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Spokane County’s Property Valuation Nears Record

Spokane County’s Property Valuation Nears Record

Tax rates hold fairly level for third consecutive year

Mike McLean

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The overall property value in Spokane County ticked upward in 2014 for the second consecutive year.

The total assessed value, at $38.5 billion, also is within a percentage point of 2009’s peak value of $38.8 billion.

Byron Hodgson, chief deputy assessor, says the valuation for 2015 likely will surpass the 2009 record.

“Probably this coming year, we’ll pass that number up, finally,” Hodgson says.

The 2014 valuation was up 3.3 percent compared with the county’s 2013 valuation of $37.2 billion.

Prior to the 2013 valuation, property values fell for three consecutive years to a low of $36.4 billion in 2012, 6 percent below the 2009 peak, due to the lingering effects of the Great Recession on the real estate market.

Property taxes levied for 2015 totaled a record $529 million, which is up 3.8 percent compared with last year’s total taxes.

Taxes for 2015 are based on the 2014 valuations. Tax rates, though, have been fairly level for the last three years, Hodgson says.

The county sent out tax notices last month for 226,658 parcels. The first-half payments are due April 30 and second-half payments are due Oct. 31.

The average 2015 property tax rate in Spokane is $13.83 per $1,000 valuation, up 6 cents compared with last year’s rate, and 3 cents below the 2013 tax rate.

Under the average rate, property taxes for a home with an assessed value of $165,000 would be $2,281, up $10 compared with a home of the same value a year earlier.

The 2014 value of new construction totaled $504.4 million, up a third compared with a year earlier.

New construction also accounted for 42 percent of the 2014 increase in the county’s total valuation.

Factoring in the average levy rate, new construction added more than $6.5 million to the property tax rolls, Hodgson says.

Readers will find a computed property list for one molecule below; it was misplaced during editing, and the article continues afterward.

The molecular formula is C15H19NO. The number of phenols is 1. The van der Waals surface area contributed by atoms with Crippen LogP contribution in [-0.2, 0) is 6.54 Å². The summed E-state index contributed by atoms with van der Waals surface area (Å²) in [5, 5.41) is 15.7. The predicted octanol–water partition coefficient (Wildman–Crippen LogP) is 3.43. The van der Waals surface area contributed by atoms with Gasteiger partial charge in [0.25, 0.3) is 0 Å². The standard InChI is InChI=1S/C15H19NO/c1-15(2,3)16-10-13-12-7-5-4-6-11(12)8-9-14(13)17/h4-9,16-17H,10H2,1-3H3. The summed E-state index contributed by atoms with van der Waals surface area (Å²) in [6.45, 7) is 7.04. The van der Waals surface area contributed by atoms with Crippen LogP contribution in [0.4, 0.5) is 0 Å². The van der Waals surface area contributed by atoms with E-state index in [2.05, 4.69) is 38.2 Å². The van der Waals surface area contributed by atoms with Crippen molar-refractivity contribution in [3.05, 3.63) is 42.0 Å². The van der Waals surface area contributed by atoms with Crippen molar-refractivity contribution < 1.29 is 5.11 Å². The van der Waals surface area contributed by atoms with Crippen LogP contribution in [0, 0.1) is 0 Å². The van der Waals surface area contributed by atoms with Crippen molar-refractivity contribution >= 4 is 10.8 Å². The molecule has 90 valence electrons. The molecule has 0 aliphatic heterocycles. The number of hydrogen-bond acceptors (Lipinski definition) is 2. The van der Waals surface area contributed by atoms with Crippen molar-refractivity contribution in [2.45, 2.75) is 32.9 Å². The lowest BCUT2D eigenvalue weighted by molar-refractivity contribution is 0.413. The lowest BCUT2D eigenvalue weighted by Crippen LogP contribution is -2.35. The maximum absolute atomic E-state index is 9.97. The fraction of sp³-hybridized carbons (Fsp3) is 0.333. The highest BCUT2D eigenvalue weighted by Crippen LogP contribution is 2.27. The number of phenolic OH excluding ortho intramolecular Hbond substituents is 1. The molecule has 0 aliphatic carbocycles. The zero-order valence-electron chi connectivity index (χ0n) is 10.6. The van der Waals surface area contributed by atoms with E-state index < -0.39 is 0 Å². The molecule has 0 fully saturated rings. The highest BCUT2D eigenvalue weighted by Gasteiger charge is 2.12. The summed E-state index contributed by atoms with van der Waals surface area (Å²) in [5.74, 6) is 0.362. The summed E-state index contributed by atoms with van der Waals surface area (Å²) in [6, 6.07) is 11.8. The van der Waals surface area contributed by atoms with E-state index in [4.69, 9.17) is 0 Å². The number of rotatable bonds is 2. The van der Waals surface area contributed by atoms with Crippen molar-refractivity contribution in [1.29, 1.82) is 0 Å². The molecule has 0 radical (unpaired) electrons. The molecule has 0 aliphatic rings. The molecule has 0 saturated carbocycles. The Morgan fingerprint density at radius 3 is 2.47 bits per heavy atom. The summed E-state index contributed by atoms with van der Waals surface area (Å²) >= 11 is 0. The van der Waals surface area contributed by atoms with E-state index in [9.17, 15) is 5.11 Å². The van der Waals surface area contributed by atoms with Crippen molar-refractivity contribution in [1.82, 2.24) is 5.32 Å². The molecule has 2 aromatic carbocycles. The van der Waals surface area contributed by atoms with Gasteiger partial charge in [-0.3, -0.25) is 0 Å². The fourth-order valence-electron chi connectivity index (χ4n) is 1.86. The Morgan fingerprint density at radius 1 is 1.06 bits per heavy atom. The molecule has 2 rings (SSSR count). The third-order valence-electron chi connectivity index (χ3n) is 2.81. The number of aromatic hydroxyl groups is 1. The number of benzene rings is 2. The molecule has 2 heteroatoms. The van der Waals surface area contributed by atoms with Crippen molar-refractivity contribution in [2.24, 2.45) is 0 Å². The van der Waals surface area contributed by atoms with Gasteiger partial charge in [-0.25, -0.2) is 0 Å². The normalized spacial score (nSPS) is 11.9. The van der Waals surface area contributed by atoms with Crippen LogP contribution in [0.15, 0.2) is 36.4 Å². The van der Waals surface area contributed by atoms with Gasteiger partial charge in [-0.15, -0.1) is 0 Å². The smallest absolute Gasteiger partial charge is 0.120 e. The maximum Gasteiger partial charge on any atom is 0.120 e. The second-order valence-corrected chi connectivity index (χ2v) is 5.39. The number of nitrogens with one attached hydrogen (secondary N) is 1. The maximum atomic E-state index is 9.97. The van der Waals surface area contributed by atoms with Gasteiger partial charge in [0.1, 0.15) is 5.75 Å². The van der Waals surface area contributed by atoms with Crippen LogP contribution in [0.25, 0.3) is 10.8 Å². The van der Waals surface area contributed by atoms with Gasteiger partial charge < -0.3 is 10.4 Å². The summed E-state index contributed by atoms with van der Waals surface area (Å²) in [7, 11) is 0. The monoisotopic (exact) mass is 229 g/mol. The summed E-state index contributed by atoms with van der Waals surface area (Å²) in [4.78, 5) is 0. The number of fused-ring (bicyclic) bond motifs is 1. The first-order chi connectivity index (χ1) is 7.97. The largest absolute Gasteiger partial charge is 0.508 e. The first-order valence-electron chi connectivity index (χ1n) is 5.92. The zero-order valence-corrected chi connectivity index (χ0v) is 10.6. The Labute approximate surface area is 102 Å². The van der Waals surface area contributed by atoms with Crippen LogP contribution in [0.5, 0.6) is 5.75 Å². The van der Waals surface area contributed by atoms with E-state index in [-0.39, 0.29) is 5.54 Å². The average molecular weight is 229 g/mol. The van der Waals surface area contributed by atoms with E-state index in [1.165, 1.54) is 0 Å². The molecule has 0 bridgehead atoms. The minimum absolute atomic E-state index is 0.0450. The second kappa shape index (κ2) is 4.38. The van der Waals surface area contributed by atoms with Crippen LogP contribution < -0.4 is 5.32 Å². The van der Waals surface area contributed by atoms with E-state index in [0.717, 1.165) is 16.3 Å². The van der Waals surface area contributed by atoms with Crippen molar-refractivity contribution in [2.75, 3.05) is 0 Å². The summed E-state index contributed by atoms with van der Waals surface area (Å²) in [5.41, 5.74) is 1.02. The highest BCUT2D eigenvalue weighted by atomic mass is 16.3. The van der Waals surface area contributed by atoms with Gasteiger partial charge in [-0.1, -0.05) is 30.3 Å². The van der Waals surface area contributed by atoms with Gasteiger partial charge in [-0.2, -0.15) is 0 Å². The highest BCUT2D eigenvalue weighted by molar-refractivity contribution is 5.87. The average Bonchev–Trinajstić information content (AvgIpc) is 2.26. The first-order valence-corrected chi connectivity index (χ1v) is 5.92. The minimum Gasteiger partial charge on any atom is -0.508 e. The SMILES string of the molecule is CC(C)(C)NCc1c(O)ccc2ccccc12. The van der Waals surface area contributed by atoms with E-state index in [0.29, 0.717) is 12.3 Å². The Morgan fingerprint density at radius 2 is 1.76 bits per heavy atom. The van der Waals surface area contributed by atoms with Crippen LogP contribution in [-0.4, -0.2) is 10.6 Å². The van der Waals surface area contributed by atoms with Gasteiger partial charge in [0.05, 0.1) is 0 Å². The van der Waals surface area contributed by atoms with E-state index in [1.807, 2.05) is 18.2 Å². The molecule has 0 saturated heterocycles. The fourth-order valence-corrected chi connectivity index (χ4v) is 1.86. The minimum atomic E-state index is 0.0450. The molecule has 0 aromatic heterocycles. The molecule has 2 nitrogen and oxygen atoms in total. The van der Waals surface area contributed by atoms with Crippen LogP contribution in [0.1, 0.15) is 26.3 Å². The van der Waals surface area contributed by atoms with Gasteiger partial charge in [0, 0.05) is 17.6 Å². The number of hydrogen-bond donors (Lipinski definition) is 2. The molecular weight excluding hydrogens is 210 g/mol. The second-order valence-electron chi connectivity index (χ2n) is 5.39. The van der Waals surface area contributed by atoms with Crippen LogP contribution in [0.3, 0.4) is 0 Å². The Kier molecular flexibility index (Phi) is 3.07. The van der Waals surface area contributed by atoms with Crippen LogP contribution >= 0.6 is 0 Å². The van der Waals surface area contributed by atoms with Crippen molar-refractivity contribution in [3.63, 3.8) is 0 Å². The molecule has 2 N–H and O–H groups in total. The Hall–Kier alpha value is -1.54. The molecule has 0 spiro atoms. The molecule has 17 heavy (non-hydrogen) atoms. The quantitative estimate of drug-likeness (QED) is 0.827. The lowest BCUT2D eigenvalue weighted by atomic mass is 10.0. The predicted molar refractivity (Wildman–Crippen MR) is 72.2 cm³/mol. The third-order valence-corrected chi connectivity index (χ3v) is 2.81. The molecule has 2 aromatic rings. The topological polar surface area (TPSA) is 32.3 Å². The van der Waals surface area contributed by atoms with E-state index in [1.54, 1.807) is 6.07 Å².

New construction valuation only includes new projects that were substantially completed by July 31.

“What happens after July 31 goes onto the next assessment year,” he says.

For example, most of the $135 million Davenport Grand Hotel project downtown, likely will be assessed this year and go onto the tax rolls next year.

The county government’s take of the total tax assessment is about 11 percent.

The majority of the assessment, 56 percent, goes to local and state schools, while 16 percent is divvied up among Spokane, Spokane Valley, and 11 other incorporated cities in the county.

The county has 56 taxing districts, which include school districts, fire districts, cities, libraries and roads. Some taxing districts overlap with others, creating 111 unique tax code areas.

Hodgson says property owners appealed 829 valuations for the 2014 assessment year. Of those, 331 cases resulted in some reduction in assessed value.

As of earlier this week, six cases were outstanding and scheduled for hearings before the end of the month.

“It’s amazing to have all of the hearings done in February and March,” Hodgson says. “Not that many years ago, hearings used to go into September.”

Hodgson says a historically low number of appeals have been filed under Assessor Vicki Horton’s tenure. Horton was first elected in 2010, and she’s now serving a second term.

“At one point back about 10 tax years, there were over 3,000 appeals,” Hodgson says.

He attributes the reduction in appeals to a flatter real estate market and improved quality of assessments through the use of modern software and advanced programs.

The Spokane County Assessor’s Office revalues all real estate annually and physically inspects each property at least once every six years.

State law mandates that all property must be assessed at market value.

The Assessor’s staff has 43 employees, including 24 appraisers, Hodgson says, adding that the department hasn’t had any growth in staff for several years.

Mike McLean
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Reporter Mike McLean covers real estate and construction at the Journal of Business. A multipurpose fisherman and vintage record album aficionado, Mike has worked for the Journal since 2006.

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